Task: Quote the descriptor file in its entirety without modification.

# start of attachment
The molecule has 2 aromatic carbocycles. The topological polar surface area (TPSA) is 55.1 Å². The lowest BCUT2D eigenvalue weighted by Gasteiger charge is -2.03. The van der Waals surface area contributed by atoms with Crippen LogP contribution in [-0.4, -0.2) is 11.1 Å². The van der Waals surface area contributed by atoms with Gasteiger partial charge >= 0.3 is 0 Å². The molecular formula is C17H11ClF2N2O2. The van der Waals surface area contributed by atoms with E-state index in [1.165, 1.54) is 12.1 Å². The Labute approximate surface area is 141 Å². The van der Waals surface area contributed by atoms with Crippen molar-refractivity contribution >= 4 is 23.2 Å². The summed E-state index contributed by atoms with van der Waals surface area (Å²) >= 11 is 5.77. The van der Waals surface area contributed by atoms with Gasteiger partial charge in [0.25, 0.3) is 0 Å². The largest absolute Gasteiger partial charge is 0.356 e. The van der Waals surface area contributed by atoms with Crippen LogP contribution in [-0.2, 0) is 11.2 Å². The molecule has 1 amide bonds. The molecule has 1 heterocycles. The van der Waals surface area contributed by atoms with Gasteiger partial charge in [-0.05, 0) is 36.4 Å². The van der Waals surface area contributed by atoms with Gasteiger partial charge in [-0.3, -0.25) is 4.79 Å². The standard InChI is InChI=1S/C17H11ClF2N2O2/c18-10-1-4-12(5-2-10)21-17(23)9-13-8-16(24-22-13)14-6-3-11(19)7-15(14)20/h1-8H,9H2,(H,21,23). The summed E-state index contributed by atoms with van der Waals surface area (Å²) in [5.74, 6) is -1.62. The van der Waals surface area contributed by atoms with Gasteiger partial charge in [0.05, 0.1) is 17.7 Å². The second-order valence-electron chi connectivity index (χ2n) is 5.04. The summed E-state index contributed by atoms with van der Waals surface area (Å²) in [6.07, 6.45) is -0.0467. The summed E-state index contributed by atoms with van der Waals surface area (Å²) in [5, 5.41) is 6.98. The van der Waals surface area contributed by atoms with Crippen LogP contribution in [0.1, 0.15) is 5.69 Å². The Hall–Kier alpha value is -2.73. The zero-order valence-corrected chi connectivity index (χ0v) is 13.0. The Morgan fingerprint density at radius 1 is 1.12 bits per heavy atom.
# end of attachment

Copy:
The molecule has 2 aromatic carbocycles. The topological polar surface area (TPSA) is 55.1 Å². The lowest BCUT2D eigenvalue weighted by Gasteiger charge is -2.03. The van der Waals surface area contributed by atoms with Crippen LogP contribution in [-0.4, -0.2) is 11.1 Å². The van der Waals surface area contributed by atoms with Gasteiger partial charge >= 0.3 is 0 Å². The molecular formula is C17H11ClF2N2O2. The van der Waals surface area contributed by atoms with E-state index in [1.165, 1.54) is 12.1 Å². The Labute approximate surface area is 141 Å². The van der Waals surface area contributed by atoms with Crippen molar-refractivity contribution >= 4 is 23.2 Å². The summed E-state index contributed by atoms with van der Waals surface area (Å²) >= 11 is 5.77. The van der Waals surface area contributed by atoms with Gasteiger partial charge in [0.25, 0.3) is 0 Å². The largest absolute Gasteiger partial charge is 0.356 e. The van der Waals surface area contributed by atoms with Crippen LogP contribution in [-0.2, 0) is 11.2 Å². The molecule has 1 amide bonds. The molecule has 1 heterocycles. The van der Waals surface area contributed by atoms with Gasteiger partial charge in [-0.05, 0) is 36.4 Å². The van der Waals surface area contributed by atoms with Gasteiger partial charge in [-0.3, -0.25) is 4.79 Å². The standard InChI is InChI=1S/C17H11ClF2N2O2/c18-10-1-4-12(5-2-10)21-17(23)9-13-8-16(24-22-13)14-6-3-11(19)7-15(14)20/h1-8H,9H2,(H,21,23). The summed E-state index contributed by atoms with van der Waals surface area (Å²) in [5.74, 6) is -1.62. The van der Waals surface area contributed by atoms with Gasteiger partial charge in [0.05, 0.1) is 17.7 Å². The second-order valence-electron chi connectivity index (χ2n) is 5.04. The summed E-state index contributed by atoms with van der Waals surface area (Å²) in [6.07, 6.45) is -0.0467. The summed E-state index contributed by atoms with van der Waals surface area (Å²) in [5, 5.41) is 6.98. The van der Waals surface area contributed by atoms with Crippen LogP contribution in [0.1, 0.15) is 5.69 Å². The Hall–Kier alpha value is -2.73. The zero-order valence-corrected chi connectivity index (χ0v) is 13.0. The Morgan fingerprint density at radius 1 is 1.12 bits per heavy atom.